Friday, April 24, 2009

Prince Caspian

When I was about eleven my mother was a junior school teacher of the kind who used to read stories to her classes. The kids always used to enjoy the Narnia books by C. S. Lewis and, when I read them, I enjoyed them too. Now these books are being turned into films and as with many other recent films, like the ones based on the Marvel characters, since as a child I used to read the comics, or The Lord of the Rings, I looked forward to seeing this stuff from my formative years up there on the screen. I enjoyed The Lion, the Witch and the Wardrobe, enjoyed seeing the images I’d once seen in my mind translated into the ersatz reality of the big screen, but with some reservations about how the story was told. And yesterday, when we sat down to watch Prince Caspian, I began to enjoy that, until the very end, when Aslan appeared.

Wonderful special effects here, and excellent translation (as far as I can remember) of the book to the screen. The centaurs, minataurs and all the other creatures of Narnia were done superbly, nothing wrong with the acting too, though the children made me feel rather uncomfortable and I was thoroughly aware that this was definitely a children’s book. So what pissed me off? Well Mr Lewis was very definitely a believer, as his many Christian books will attest, and his religion came up through the story telling to smack me in the forehead like a mallet made from the true cross.

I guess the film producers really went with this because Aslan couldn’t have been more Christlike if he’d worn a crown of thorns and been bleeding from the paws. He came in at the end and sorted it all out – a deus ex machina Greek god lowered on his platform to sort out all the squabbles, an ending almost completely severed from the story that went before, moral message delivered: all you had to do was believe in me. Very disappointing, but then one should not try to revisit childhood. And, I guess, the original book was a piece of religious propaganda, and attempt at indoctrinating children, that just didn’t work with me.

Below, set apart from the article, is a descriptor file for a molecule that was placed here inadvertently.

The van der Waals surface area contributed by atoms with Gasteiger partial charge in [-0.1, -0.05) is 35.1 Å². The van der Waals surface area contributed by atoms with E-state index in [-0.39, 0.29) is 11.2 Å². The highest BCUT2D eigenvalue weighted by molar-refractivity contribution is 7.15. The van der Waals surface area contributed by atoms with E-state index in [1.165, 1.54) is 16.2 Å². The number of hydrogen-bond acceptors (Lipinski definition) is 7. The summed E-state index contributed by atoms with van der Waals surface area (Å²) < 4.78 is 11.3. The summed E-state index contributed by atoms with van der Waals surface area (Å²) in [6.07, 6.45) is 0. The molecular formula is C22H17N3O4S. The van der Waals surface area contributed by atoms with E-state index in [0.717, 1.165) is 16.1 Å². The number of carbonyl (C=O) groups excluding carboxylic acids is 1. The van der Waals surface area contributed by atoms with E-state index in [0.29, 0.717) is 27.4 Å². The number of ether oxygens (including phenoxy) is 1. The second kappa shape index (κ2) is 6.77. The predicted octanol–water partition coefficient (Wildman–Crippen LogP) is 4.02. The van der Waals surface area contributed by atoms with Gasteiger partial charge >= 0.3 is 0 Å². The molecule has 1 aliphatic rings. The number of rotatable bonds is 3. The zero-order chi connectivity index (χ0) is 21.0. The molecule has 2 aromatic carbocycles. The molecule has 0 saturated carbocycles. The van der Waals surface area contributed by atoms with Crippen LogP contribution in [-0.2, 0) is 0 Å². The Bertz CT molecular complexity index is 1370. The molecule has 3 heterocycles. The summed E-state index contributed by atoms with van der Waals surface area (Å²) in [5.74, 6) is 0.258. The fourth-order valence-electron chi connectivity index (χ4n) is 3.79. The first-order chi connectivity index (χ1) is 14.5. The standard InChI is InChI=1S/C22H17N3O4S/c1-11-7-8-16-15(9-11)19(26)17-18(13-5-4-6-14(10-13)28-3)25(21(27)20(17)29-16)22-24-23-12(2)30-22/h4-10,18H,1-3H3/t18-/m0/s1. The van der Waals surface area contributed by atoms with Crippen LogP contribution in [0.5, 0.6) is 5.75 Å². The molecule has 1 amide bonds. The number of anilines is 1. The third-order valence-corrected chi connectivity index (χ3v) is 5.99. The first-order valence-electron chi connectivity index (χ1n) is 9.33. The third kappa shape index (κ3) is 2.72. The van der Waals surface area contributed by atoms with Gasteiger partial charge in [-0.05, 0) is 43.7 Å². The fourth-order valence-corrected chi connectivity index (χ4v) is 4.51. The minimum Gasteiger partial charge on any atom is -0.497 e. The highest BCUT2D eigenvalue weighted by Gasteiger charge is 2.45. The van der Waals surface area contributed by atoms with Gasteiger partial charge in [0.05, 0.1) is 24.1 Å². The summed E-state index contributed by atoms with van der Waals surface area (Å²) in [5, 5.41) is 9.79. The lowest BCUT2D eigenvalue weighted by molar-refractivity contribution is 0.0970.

7 comments:

vaudeviewgalor raandisisraisins said...

you'd better read it again ya filthy pagan. shoulda gotten the message the first time at age 11.

joshua said...

The Narnia movies are most definately a current christian propaganda. No use in making subtle stories anymore.
The movies are too overt.

Kirby Uber said...

when i went to see it i was actually punched with a bible. required for entry. 8(

next time i wait for the Dvd. unless then they'll just send some missionaries over to bible-punch me in my own home.

Chris said...

I don't understand this idea of CS Lewis being a Christian propagandist. Admittedly, it's been awhile since I've read the Narnia books, and I haven't watched the films, but I just remember the stories being extremely entertaining, which at the end of the day is all that matters.

By moaning about any inherent Christian propaganda, it is no different than Christians moaning about Pullman breeding a generation of atheists or Rowling instilling a belief in dark magic within impressionable young children.

Children's books were made to be read by children - not by adults, who should really be reading something more grown-up.

Thud said...

chris,...you obviously don't know much about CS Lewis.

Colin Meier said...

Yeah, Chris, CS Lewis himself said they were Christian apologia for kids. I don't remember J K Rowling saying anything about the intent behind Harry Potter being to teach black magic.

J.E. Seymour said...

Wow. I couldn't have stated it better myself.

However, even thought I'm not in the same category as Lewis, I have used his works as fodder for my own (sometimes flipped).

I enjoyed the Caspian film too ... until the end. The religious overtones were quite heavy.